Thatís a really important thing to think about. If you start to experience the symptoms of heat related illness, the signs and symptoms of heat stroke Ė and heat stroke is the most serious heat related illness Ė this is when your body becomes unable to cool down its temperature and your body temperature rises rapidly and you lose your ability to sweat so you donít cool down, and your body temperature can rise very quickly. So the warning signs Ė they vary Ė and you may not have all of them but they can include things like a very high body temperature above 103 degrees; your skin being red, hot and very dry, so youíre not sweating, which would be the normal response Ė so youíre not sweating; a rapid, strong pulse; a throbbing headache; dizziness or nausea. And then thereís a milder form of heat-related illness Ė heat exhaustion =--and that sometimes develops after youíve been exposed to heat for several days, high temperatures for several days, or you havenít really adequately replaced your fluids. Some of those warning signs are just really heavy sweating Ė heavier than what you might normally experience when you exercise; being pale; having muscle cramps; feeling extremely tired and sometimes weak or dizzy; you can have a headache, nausea or vomiting; you may faint; your skin might be cool and moist and a rapid pulse rate, your heart rate is very fast but its weak and your breathing is fast and shallow. So for any of those you should make sure that you seek medical attention and certainly if you have any signs of heat stroke itís a severe emergency and you should call 911.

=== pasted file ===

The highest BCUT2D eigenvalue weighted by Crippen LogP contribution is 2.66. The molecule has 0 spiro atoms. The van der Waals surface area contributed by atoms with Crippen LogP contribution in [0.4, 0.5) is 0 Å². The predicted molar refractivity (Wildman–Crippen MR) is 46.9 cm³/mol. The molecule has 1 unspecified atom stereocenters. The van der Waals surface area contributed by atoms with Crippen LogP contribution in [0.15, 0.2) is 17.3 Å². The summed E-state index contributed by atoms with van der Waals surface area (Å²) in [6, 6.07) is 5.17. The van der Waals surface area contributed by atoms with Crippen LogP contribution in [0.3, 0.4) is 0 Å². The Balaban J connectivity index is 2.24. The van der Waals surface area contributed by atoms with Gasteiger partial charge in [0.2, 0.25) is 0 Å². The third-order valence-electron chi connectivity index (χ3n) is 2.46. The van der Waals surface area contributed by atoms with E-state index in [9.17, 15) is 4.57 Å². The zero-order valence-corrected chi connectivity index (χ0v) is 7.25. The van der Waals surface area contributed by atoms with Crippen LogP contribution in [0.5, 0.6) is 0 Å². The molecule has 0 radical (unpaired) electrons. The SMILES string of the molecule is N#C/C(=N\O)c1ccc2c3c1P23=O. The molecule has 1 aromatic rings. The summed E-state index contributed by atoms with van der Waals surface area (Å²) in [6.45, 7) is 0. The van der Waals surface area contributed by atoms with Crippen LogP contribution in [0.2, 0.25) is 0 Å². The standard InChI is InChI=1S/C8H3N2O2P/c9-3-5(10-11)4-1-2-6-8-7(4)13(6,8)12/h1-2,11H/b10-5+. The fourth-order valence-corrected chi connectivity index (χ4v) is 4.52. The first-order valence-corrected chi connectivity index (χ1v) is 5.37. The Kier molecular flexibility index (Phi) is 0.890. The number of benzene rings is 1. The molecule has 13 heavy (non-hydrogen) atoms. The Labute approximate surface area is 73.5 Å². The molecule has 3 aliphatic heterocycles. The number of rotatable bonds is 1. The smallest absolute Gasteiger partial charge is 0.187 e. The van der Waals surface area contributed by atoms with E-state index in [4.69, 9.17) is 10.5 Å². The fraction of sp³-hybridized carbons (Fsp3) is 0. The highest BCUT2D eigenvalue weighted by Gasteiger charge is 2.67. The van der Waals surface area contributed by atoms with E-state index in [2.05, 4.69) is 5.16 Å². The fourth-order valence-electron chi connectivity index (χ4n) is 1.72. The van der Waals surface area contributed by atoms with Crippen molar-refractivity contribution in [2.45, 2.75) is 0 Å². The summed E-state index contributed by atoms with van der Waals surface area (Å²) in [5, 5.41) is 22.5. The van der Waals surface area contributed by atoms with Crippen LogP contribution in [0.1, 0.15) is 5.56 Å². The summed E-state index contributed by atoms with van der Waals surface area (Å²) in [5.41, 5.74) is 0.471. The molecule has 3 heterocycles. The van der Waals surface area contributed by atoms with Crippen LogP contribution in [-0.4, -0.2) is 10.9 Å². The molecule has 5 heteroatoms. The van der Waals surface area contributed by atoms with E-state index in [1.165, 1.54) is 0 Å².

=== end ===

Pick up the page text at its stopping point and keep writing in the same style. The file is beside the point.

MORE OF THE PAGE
What kinds of clothing would you wear in the heat?
First of all, lightweight, light colored and loose fitting clothing will do the most to keep you cool. So thatís what you should pick. And if youíre in the house, clearly you can wear as little clothing as possible but outside, if you cover yourself up with very light clothing thatís loose fitting it can help prevent sunburn which also impacts your tolerance to heat. If you have to go outside wear a wide brimmed hat which serves two purposes, it protects you from the sun but it also can keep you cooler. Wearing sunglasses Ė just the kinds of things that you might think of doing if you were going out into the sun to protect yourself. Light clothing is important.
Where can people go to get more information regarding heat warnings?
They can go to emergency.cdc.gov and look under extreme heat and then the national weather service will also post warnings if there is extreme heat expected in your area. So you should listen to the weather reports because they will be able to predict extreme heat and so you can prepare yourself and be ready for it.
Is there anything else youíd like to add?
The other ting people can do is sign up for free weather alerts and I think that can be very helpful, that will warn you of any kind of extreme heat or any weather emergency and those they can get from websites like www.weather.com and then you can get alerts on your phone or email. Many local communities provide weather alerts and automatic notifications now if thereís going to be any extreme weather condition that they think is going to affect their community so itís very important to make sure that youíre registered with your local community for those warnings.
Linda, thank you so much for joining us today.